City of the Sun

This will be a quick review, because there is another book I have a lot more to say about. So it goes. I picked up City of the Sun by David Levien in a bookstore in the Atlanta airport after spending many hours on a plane with no reading material at hand. Desperate times call for desperate measures, so I grabbed three books (one for fuego, two for me in case one blew) as we waited to board. On the flight I made it perhaps ten pages in before falling asleep.

I did read the book once I got to my new home in San Jose, and I really enjoyed it. It’s a detective novel, and it does have some good action and there is suspense, but the story really revolves around two fathers, both dealing with the tragic loss of a son. It is the chemistry between the two that drives the story, and the gradual healing we see (or at least coming to terms with their losses) is the real payoff of the story.

As far as the writing itself goes, the style annoyed me at first. There is a lot of present tense and some shifts that didn’t take me with them. I thought about that later, as I was tearing through the pages, how I wasn’t annoyed anymore. Then I realized the author had stopped doing that stuff and had just settled down to write the story. As soon as he did that I was along for the ride. Hopefully in subsequent books he won’t feel the need to start out fancy. Once he got rolling his prose was almost invisible. There was a story going on, not words on a page. Now that I pay so much attention to the mechanics, it’s really refreshing when the story just takes over.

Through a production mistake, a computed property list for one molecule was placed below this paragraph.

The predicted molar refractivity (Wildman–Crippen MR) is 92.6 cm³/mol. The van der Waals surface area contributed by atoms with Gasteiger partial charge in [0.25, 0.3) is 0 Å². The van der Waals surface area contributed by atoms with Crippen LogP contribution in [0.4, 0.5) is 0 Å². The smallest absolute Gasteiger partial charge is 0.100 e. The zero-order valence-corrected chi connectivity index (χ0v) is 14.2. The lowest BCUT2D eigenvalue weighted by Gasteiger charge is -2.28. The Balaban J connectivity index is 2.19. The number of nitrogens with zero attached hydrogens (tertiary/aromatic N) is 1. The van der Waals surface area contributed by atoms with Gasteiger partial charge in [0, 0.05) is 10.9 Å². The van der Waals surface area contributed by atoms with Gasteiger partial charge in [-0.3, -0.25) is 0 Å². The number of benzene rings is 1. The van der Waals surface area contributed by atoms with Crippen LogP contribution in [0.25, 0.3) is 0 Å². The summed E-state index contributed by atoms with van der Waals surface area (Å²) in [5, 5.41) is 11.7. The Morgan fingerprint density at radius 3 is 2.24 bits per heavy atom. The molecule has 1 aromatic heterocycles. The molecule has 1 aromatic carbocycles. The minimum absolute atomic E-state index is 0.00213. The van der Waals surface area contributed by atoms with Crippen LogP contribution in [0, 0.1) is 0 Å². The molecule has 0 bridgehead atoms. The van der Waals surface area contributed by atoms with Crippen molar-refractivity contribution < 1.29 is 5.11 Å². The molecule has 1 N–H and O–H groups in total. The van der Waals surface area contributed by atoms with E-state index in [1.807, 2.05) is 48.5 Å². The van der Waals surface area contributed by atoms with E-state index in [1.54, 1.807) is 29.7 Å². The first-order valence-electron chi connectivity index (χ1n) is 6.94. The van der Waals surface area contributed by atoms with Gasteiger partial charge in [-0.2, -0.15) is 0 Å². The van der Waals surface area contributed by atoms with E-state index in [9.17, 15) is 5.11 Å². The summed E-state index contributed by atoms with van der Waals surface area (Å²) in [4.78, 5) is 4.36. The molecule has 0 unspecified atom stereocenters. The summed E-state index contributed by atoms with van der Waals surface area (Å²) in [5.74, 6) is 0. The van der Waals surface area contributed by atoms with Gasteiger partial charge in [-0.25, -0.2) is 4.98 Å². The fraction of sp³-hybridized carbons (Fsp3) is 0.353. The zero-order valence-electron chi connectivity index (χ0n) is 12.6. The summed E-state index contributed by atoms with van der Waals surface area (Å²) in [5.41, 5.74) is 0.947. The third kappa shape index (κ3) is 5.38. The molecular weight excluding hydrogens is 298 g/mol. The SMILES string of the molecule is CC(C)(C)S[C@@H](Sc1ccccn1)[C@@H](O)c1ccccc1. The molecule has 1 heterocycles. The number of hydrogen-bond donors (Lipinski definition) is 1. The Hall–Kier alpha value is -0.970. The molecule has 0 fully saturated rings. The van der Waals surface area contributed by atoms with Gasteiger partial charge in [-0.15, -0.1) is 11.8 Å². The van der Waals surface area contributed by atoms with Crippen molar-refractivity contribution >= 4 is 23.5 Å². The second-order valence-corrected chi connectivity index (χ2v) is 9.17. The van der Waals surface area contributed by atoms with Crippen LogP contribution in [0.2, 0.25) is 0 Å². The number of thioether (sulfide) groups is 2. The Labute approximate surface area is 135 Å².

As interesting as the progress of the characters and how they dealt with their loss was, I found the plot payoff at the end of the story to be rather annoying. I won’t go into detail, but there’s one bit of good fortune that doesn’t belong and actually undermines much of what came before. It would only take a small twist to provide a chance to really get inside the guts of these two men and provide a powerful finish. As it is, we really don’t get the detective’s take on the final events.

It’s a quibble, but often the detective seems a little too perfect — there’s a bit of superman to him that a few demons can’t hide. Maybe in the sequels his former drinking problems will resurface, he’ll hit someone he shouldn’t have, or something else will jump up and blindside him. Here’s hoping. The sequels will certainly be worth checking out.

Note: if you use the above link to buy this book (or a Kindle, or a new car), I get a kickback.

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